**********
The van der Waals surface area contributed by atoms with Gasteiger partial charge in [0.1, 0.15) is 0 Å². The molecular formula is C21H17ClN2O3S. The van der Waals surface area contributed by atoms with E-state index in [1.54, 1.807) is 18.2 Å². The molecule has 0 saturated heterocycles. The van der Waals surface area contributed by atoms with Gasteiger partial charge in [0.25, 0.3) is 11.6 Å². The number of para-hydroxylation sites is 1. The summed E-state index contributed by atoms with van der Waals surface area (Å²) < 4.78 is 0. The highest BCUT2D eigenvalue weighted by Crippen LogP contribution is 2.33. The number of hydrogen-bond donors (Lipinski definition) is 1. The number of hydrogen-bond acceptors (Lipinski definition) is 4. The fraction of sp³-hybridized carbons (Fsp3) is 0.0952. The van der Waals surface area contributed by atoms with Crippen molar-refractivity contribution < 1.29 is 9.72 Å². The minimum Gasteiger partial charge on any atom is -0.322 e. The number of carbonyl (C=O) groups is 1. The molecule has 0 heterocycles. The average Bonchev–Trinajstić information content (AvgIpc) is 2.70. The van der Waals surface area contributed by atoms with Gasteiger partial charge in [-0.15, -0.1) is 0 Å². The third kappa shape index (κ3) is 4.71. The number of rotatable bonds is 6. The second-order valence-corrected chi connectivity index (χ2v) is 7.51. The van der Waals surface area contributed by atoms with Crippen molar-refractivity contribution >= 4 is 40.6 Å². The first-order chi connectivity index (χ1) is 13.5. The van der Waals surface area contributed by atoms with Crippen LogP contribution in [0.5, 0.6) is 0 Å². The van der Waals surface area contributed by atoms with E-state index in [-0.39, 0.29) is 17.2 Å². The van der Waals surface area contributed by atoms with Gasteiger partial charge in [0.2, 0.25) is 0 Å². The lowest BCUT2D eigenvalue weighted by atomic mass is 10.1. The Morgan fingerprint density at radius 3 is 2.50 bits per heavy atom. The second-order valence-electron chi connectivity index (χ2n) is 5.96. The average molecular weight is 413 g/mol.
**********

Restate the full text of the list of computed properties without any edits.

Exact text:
The van der Waals surface area contributed by atoms with Gasteiger partial charge in [0.1, 0.15) is 0 Å². The molecular formula is C21H17ClN2O3S. The van der Waals surface area contributed by atoms with E-state index in [1.54, 1.807) is 18.2 Å². The molecule has 0 saturated heterocycles. The van der Waals surface area contributed by atoms with Gasteiger partial charge in [0.25, 0.3) is 11.6 Å². The number of para-hydroxylation sites is 1. The summed E-state index contributed by atoms with van der Waals surface area (Å²) < 4.78 is 0. The highest BCUT2D eigenvalue weighted by Crippen LogP contribution is 2.33. The number of hydrogen-bond donors (Lipinski definition) is 1. The number of hydrogen-bond acceptors (Lipinski definition) is 4. The fraction of sp³-hybridized carbons (Fsp3) is 0.0952. The van der Waals surface area contributed by atoms with Crippen molar-refractivity contribution < 1.29 is 9.72 Å². The minimum Gasteiger partial charge on any atom is -0.322 e. The number of carbonyl (C=O) groups is 1. The molecule has 0 heterocycles. The average Bonchev–Trinajstić information content (AvgIpc) is 2.70. The van der Waals surface area contributed by atoms with Gasteiger partial charge in [-0.15, -0.1) is 0 Å². The third kappa shape index (κ3) is 4.71. The number of rotatable bonds is 6. The second-order valence-corrected chi connectivity index (χ2v) is 7.51. The van der Waals surface area contributed by atoms with Crippen molar-refractivity contribution >= 4 is 40.6 Å². The first-order chi connectivity index (χ1) is 13.5. The van der Waals surface area contributed by atoms with Crippen LogP contribution in [0.5, 0.6) is 0 Å². The van der Waals surface area contributed by atoms with E-state index in [-0.39, 0.29) is 17.2 Å². The van der Waals surface area contributed by atoms with Gasteiger partial charge in [0.2, 0.25) is 0 Å². The lowest BCUT2D eigenvalue weighted by atomic mass is 10.1. The Morgan fingerprint density at radius 3 is 2.50 bits per heavy atom. The second-order valence-electron chi connectivity index (χ2n) is 5.96. The average molecular weight is 413 g/mol.